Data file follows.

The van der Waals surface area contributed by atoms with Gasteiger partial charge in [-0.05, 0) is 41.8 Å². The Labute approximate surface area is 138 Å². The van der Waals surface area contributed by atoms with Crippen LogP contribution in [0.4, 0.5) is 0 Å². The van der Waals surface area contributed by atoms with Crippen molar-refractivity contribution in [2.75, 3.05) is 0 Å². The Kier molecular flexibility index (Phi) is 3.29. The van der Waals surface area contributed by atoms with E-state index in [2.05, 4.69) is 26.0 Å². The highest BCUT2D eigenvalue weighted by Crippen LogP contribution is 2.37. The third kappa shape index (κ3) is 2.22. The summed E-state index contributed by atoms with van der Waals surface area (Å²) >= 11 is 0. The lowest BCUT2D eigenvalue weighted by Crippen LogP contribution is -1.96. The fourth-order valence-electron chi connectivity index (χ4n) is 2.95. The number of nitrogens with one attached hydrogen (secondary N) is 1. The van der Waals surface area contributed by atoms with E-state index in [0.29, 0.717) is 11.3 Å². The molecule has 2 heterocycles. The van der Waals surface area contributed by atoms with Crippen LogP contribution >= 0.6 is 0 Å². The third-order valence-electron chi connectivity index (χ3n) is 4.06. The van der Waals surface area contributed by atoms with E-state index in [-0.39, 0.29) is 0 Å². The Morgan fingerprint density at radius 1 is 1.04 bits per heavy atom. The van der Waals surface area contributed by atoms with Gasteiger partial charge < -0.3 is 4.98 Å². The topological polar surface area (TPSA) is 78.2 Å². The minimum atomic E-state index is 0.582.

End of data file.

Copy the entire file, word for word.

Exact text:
The van der Waals surface area contributed by atoms with Gasteiger partial charge in [-0.05, 0) is 41.8 Å². The Labute approximate surface area is 138 Å². The van der Waals surface area contributed by atoms with Crippen LogP contribution in [0.4, 0.5) is 0 Å². The van der Waals surface area contributed by atoms with Crippen molar-refractivity contribution in [2.75, 3.05) is 0 Å². The Kier molecular flexibility index (Phi) is 3.29. The van der Waals surface area contributed by atoms with E-state index in [2.05, 4.69) is 26.0 Å². The highest BCUT2D eigenvalue weighted by Crippen LogP contribution is 2.37. The third kappa shape index (κ3) is 2.22. The summed E-state index contributed by atoms with van der Waals surface area (Å²) >= 11 is 0. The lowest BCUT2D eigenvalue weighted by Crippen LogP contribution is -1.96. The fourth-order valence-electron chi connectivity index (χ4n) is 2.95. The number of nitrogens with one attached hydrogen (secondary N) is 1. The van der Waals surface area contributed by atoms with E-state index in [0.29, 0.717) is 11.3 Å². The molecule has 2 heterocycles. The van der Waals surface area contributed by atoms with Crippen LogP contribution >= 0.6 is 0 Å². The third-order valence-electron chi connectivity index (χ3n) is 4.06. The van der Waals surface area contributed by atoms with E-state index in [-0.39, 0.29) is 0 Å². The Morgan fingerprint density at radius 1 is 1.04 bits per heavy atom. The van der Waals surface area contributed by atoms with Gasteiger partial charge < -0.3 is 4.98 Å². The topological polar surface area (TPSA) is 78.2 Å². The minimum atomic E-state index is 0.582.